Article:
Cool! You got a description?
Honing steel. Santoku--sharp little bastard, too. Deba bocho--I can sanmai oroshi a mackerel perfectly for some reason (took me two tries), and chicken seems to fear this blade. Chisel grind Nakiri bocho--look up katsuramuki and jabara-giri, I need serious practice with this one. Serrated knife--bread slicer, tomato slicer, that kind of thing, versatile tool... the teeth up front point forward, at the rear point back, the center three teeth are neutral, so when you push you get bite and when you draw you get bite and this matters very much.
For my chosen knives, technique is extremely important.
The Deba can cleave a fish spine with the rear of the blade, but it's nowhere near easy in the center and you can't do it with the tip. The tip can transmit back the feel of tougher connective tissue and bone as they're cut and touched, so you can know what's happening inside and out of sight. There is a reason that blade is that precise shape, thick, chisel cut, and yet the blade face makes a sizable chunk of the blade at the tip wane into a very thin blade.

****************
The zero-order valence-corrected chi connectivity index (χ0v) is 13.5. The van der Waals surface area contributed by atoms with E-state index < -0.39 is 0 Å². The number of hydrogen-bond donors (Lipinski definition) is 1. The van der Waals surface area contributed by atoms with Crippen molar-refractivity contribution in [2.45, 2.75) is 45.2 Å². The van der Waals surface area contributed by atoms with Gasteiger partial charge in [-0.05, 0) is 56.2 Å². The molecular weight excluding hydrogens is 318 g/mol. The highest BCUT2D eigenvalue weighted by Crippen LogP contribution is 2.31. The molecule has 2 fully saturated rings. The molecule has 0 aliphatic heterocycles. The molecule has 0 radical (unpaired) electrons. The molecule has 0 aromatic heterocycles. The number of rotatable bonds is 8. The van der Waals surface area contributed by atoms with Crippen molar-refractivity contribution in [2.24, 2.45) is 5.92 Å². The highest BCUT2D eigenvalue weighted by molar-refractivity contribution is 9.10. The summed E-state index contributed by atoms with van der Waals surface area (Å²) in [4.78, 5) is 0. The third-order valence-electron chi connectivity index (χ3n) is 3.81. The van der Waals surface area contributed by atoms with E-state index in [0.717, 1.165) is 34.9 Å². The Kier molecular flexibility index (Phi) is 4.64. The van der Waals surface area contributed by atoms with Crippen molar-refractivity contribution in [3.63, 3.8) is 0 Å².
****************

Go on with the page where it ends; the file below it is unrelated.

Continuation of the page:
The Nakiri I use as an Usuba, similar blades really--Nakiri is technically a non-professional Usuba, there is little difference except that the Nakiri usually doesn't carry a chisel grind. Mine does. It is specifically for making special kinds of cuts on vegetables. I can chop a carrot into flowers with the damn thing--a pentagon first, then round the tips off and make cuts into the sides, and you have a floral shape. Slice that up and you have decorative flowers. It takes practice--practice I don't yet have. Likewise, katsuramuki is usually learned by daily practice for three or more years.
The use of the santoku eludes me. The bread knife I have some technical material on; the santoku, not so much. I've used it successfully with a pulling technique and a pushing technique, to varying degrees of success--slicing the tops off strawberries (core and the unripened white part) works best with a pulling technique so far, but that may be abuse. German chef's knife skills don't translate directly, but are adaptable. Honestly, I question this knife's shape--see the Kai Wasabi Santoku for comparison.